The US Federal Communications Commission (FCC) increased the amount of spectrum reserved for connected vehicles in a bid to boost development of new automotive safety features.
In a statement, the commission said by increasing the allocation from the 76GHz to 77GHz band already earmarked for the service to the entire 76GHz to 81GHz band, the US would be consistent with other countries. This, the FCC added, would avoid the need for manufacturers to customise technology for the US market.
Creating common standards and a global framework is a key concern in the development of connected vehicle applications.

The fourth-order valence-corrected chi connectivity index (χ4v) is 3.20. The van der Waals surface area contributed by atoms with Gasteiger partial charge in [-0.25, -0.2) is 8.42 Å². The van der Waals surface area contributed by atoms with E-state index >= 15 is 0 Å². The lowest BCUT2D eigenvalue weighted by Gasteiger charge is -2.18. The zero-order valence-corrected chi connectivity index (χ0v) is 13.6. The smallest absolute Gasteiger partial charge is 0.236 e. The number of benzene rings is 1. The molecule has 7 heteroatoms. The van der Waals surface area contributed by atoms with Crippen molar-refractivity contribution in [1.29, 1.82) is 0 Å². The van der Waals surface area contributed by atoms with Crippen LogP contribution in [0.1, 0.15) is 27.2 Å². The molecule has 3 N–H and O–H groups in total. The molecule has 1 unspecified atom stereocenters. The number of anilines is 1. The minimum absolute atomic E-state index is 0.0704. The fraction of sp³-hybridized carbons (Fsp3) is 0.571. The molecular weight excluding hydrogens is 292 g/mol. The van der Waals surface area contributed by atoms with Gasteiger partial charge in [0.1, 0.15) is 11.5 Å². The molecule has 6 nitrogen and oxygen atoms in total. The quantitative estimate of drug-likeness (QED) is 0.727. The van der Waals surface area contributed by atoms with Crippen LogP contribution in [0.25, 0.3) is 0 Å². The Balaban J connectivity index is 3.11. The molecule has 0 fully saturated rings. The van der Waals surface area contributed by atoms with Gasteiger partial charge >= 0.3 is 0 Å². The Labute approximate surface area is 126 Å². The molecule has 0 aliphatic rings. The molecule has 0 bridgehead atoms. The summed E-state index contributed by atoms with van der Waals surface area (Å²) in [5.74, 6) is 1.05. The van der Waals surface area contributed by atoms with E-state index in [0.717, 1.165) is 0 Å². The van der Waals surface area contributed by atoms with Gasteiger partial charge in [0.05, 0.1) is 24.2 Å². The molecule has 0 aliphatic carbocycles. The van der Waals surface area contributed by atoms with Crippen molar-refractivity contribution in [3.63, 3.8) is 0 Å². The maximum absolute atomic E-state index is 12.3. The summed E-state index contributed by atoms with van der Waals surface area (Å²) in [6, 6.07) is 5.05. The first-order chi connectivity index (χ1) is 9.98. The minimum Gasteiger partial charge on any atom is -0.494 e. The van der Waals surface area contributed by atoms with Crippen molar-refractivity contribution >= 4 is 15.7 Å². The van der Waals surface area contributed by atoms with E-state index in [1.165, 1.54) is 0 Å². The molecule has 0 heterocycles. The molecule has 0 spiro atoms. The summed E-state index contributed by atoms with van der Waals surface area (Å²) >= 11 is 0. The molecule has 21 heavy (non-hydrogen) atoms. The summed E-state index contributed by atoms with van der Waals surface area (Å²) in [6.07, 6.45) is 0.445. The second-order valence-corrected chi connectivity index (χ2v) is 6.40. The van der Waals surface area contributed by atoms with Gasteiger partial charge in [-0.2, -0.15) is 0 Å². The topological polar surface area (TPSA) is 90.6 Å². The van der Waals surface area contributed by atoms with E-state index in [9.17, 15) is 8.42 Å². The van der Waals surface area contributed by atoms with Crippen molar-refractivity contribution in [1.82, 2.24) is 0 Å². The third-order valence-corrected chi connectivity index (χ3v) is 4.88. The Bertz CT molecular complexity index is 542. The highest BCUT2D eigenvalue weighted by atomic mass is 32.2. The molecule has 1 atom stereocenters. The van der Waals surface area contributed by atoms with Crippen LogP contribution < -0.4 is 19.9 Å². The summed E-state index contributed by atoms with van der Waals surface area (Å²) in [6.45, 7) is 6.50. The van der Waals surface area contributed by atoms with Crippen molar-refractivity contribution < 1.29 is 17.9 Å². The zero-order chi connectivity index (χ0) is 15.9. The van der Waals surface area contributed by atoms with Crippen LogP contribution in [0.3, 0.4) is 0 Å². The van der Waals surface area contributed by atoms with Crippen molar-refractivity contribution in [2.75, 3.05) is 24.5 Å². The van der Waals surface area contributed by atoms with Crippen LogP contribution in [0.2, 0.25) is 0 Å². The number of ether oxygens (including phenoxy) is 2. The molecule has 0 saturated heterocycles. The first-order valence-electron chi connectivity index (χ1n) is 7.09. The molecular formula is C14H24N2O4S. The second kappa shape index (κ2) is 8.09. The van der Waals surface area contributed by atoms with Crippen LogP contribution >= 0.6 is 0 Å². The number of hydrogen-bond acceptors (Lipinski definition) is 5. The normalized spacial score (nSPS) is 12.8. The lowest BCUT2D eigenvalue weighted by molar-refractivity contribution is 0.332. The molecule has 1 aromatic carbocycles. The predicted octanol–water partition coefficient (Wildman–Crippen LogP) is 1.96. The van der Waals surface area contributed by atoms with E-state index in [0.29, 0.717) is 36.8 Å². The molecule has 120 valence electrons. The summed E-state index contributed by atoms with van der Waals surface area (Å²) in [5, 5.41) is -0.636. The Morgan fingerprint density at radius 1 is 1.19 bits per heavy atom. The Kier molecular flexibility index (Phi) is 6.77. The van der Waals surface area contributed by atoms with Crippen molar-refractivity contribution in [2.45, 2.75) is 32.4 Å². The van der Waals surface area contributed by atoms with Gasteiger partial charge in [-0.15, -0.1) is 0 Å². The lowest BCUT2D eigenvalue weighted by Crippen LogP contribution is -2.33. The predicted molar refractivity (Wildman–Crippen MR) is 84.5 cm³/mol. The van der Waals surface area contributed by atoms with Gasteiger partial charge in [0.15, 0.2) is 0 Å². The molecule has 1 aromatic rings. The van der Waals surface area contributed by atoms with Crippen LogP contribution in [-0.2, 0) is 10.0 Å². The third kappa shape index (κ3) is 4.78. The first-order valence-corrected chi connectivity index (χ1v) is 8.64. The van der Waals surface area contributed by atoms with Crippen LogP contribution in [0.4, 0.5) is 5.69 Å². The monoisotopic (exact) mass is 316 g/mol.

Earlier this week at the RISE conference in Hong Kong, Volvo senior adviser on research and technology Torbjorn Holmstrom warned he “unfortunately” could not foresee a time when there would be a global standard for how to communicate between vehicles and the infrastructure.
The FCC-released spectrum will be used for radar applications including lane change warnings, blind spot detection, parking features, autonomous braking and pedestrian detection technology. It will also be made available for aircraft taxiing around airports.
“Vehicular radar systems can improve our driving experience and help our families stay safe,” FCC chairman Ajit Pai (pictured) said, adding: “Access to this contiguous block of spectrum will allow for new innovations and the expansion of potentially life-saving vehicular radar technologies.”